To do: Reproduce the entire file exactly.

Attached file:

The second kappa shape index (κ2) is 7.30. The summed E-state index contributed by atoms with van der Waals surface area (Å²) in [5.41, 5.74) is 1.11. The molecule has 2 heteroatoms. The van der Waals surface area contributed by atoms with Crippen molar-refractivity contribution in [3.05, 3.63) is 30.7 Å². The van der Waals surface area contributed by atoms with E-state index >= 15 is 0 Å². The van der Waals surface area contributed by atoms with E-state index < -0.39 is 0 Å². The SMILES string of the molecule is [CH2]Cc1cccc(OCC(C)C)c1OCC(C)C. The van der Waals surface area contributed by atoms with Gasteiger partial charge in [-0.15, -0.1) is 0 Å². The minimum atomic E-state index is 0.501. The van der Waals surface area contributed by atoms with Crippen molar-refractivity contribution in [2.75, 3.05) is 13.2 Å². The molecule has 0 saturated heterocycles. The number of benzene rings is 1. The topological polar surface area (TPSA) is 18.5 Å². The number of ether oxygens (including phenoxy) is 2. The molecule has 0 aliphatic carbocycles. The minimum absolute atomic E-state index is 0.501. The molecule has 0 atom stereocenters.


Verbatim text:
The second kappa shape index (κ2) is 7.30. The summed E-state index contributed by atoms with van der Waals surface area (Å²) in [5.41, 5.74) is 1.11. The molecule has 2 heteroatoms. The van der Waals surface area contributed by atoms with Crippen molar-refractivity contribution in [3.05, 3.63) is 30.7 Å². The van der Waals surface area contributed by atoms with E-state index >= 15 is 0 Å². The van der Waals surface area contributed by atoms with E-state index < -0.39 is 0 Å². The SMILES string of the molecule is [CH2]Cc1cccc(OCC(C)C)c1OCC(C)C. The van der Waals surface area contributed by atoms with Gasteiger partial charge in [-0.15, -0.1) is 0 Å². The minimum atomic E-state index is 0.501. The van der Waals surface area contributed by atoms with Crippen molar-refractivity contribution in [2.75, 3.05) is 13.2 Å². The molecule has 0 saturated heterocycles. The number of benzene rings is 1. The topological polar surface area (TPSA) is 18.5 Å². The number of ether oxygens (including phenoxy) is 2. The molecule has 0 aliphatic carbocycles. The minimum absolute atomic E-state index is 0.501. The molecule has 0 atom stereocenters.